Dominion Rd at Balmoral - with its Warehouse, old cinema and no-nonsense Asian eateries - is a little bit shabby and lots of fun. It's like a reprobate auntie, played by Yvette Parsons, hiding her gin with her mah jong tiles.

Until last weekend, Auntie was only dimly aware that a Very Important Pakeha gentleman - the Auckland Theatre Company (ATC) - had set up beside her at the Mt Eden War Memorial Hall two years ago. But, noblesse oblige, this national Creative New Zealand Arts Leader condescended to know his neighbours, far away from the bright lights of the city. He wanted Auntie to benefit from his wealth of knowledge and talent. And so, last weekend, ATC's community outreach "Participate" programme put on the AUT Dominion Road Stories mini-festival.

On show was a fascinating mix of what ATC does superbly, and what its associate director Lynne Cardy wisely and freely acknowledges it still has to learn. When it comes to producing small local theatre, ATC has both capability and desire - organising hundreds of volunteers alone is no mean feat - but a few of the gentleman's Establishment attitudes have to change. Dominion Road Stories was a hidden minnow in the Auckland Arts Festival when it could easily have been a highlight of the Fringe.

I personally - with the press releases, free tickets and other fol-de-rols of an annoyingly spoiled arts hack - had a whale of a time. I climbed the stairs to the Balmoral Bowling Clubrooms to see Bowled Over, Kathryn Burnett's hilarious crime caper involving lots of naughty words said by old people, aka ATC's well-named "Marvellous Group" of amateur pensioners (overpriced at $25). I helped our young 'un create her own cardboard car to drive down the "luge" at artist John Radford's exciting Dominionator Cardboard Collision at the local hall (appropriately $10). I had a quick look around Auckland Libraries' Dominion Rd stories and photos (free) before donning headphones for more oral history, fortune cookies and hip-hop ninjas around the Balmoral restaurants, in the fascinating if slightly audience-patronising Walk Eat Drink guided tour ($25).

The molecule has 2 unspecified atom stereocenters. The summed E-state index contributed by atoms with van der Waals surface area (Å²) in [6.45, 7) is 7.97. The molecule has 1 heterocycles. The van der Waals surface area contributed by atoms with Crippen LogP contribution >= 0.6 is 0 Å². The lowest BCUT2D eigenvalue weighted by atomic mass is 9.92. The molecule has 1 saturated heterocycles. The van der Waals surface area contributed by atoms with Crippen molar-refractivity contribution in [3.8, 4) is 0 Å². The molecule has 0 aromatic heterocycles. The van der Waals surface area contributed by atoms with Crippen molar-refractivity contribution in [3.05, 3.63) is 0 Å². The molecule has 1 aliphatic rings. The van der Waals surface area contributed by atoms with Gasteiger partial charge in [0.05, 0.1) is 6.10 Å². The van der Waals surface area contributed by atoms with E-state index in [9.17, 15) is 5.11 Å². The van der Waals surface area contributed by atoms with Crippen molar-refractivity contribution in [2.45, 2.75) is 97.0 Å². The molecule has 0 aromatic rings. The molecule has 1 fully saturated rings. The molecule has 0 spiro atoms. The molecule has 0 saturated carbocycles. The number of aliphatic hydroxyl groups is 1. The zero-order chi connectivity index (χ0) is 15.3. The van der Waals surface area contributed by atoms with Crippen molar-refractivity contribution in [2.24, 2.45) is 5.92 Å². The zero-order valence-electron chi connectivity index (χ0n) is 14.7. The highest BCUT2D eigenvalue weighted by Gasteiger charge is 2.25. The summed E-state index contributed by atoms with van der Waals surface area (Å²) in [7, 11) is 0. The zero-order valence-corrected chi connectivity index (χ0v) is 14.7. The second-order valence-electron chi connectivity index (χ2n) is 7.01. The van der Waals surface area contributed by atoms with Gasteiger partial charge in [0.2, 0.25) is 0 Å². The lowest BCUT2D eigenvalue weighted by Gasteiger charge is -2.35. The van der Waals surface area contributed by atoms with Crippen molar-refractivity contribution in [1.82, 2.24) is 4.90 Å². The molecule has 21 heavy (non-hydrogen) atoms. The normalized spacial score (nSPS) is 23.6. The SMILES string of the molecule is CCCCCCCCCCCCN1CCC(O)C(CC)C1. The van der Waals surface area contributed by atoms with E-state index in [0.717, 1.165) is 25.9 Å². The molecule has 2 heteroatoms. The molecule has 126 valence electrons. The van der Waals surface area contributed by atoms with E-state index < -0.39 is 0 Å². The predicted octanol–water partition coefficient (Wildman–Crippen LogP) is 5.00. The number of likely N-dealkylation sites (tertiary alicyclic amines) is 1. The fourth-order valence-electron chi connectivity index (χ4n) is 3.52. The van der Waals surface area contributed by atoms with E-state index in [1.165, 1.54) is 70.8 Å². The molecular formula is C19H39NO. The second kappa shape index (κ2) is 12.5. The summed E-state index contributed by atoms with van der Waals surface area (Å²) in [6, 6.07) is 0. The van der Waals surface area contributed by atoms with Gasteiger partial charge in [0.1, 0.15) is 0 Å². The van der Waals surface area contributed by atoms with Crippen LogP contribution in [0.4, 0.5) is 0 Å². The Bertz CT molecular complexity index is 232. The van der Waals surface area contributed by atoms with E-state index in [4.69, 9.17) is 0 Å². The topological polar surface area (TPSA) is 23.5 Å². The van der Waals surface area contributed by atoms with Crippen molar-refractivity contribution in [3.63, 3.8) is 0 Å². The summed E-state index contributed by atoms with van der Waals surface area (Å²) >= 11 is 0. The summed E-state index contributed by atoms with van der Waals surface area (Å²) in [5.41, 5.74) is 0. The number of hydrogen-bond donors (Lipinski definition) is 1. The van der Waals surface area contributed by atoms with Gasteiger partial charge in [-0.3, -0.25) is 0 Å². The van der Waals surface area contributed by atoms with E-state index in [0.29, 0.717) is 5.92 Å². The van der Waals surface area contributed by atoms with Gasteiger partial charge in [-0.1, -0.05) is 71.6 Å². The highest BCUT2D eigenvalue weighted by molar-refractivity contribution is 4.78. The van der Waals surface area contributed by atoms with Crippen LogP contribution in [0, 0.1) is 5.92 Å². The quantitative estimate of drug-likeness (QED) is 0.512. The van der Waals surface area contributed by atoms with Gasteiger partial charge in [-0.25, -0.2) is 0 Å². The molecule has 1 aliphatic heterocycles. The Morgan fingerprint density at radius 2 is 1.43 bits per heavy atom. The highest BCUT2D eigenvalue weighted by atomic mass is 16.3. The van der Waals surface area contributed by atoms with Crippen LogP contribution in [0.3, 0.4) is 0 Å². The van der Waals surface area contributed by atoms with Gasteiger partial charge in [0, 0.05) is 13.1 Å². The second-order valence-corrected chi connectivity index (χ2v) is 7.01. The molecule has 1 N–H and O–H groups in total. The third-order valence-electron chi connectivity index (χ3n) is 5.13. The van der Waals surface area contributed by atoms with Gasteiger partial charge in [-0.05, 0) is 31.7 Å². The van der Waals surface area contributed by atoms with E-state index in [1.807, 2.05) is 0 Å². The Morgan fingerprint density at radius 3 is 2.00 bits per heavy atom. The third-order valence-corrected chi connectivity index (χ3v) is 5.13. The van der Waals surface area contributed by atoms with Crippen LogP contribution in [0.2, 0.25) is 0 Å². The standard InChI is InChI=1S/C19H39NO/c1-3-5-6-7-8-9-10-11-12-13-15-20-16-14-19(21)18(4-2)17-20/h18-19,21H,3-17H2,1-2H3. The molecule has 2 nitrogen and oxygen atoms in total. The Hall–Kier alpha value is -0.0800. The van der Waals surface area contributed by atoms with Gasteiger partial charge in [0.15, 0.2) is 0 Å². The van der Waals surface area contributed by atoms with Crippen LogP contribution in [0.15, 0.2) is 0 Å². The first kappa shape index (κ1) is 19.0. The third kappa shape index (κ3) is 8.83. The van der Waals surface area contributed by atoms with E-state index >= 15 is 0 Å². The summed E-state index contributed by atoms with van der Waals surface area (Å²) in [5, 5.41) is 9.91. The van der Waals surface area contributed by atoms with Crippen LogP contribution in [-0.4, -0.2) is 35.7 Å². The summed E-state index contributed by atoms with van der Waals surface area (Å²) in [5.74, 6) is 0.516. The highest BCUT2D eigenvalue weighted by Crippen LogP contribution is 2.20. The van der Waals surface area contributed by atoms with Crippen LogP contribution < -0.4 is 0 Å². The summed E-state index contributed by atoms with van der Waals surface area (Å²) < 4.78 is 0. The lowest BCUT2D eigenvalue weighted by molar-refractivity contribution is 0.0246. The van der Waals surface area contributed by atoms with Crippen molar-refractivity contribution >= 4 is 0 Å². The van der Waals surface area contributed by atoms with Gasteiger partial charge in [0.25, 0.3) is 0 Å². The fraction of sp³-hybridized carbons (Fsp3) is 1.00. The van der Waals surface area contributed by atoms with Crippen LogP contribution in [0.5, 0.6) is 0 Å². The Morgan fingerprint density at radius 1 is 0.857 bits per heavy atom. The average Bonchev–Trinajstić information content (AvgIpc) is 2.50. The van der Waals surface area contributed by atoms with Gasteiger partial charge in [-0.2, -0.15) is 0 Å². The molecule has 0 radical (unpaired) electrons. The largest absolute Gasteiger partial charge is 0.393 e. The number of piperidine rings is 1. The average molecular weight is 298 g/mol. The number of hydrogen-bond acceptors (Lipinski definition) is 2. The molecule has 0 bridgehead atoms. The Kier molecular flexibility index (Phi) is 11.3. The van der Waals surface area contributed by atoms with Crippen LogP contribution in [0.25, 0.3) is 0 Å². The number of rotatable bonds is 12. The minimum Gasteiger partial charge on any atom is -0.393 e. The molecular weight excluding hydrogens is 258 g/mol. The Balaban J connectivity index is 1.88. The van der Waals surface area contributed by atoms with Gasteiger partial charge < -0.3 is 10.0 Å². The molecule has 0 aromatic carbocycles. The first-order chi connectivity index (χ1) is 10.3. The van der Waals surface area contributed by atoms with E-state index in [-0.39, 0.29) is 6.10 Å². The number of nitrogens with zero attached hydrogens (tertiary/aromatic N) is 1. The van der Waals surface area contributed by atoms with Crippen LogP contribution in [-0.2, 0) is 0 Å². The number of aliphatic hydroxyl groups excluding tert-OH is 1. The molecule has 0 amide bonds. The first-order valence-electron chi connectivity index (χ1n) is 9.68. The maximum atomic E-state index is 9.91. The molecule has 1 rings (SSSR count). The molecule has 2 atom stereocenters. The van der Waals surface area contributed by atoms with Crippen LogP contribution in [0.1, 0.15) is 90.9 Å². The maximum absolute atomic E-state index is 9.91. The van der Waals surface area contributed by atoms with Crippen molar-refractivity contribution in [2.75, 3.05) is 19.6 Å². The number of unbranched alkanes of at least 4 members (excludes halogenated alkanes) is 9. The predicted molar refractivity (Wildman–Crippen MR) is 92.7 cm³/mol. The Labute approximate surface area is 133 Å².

Most amusingly, I saw (and ate) the fantastically light and fluffy Pav on Dom, which deserves a rerun at the Auckland Philharmonia Orchestra's rehearsal room with exceptional comic talents Laurel Devinie and Adam Gardiner, inspired by the time Pavarotti himself came to sing there (best fest value at $25). I also stopped in on the free family picnic.

So the content was fun and often impressive, but the publicity was "let them eat cake" - a lot of luxury without completely covering the basics of local advertising and prices. A noticeboard in Potters Park, a mention in the Central Leader's "What's On" column and some cross-marketing on the day would have been worth more than the whiz-bang website.

The upshot was empty seats: ATC only got half the audience it expected. Auntie is privileged to have such a generous patrician neighbour, but she still has a trick or two to teach ATC about how to get down with the plebs.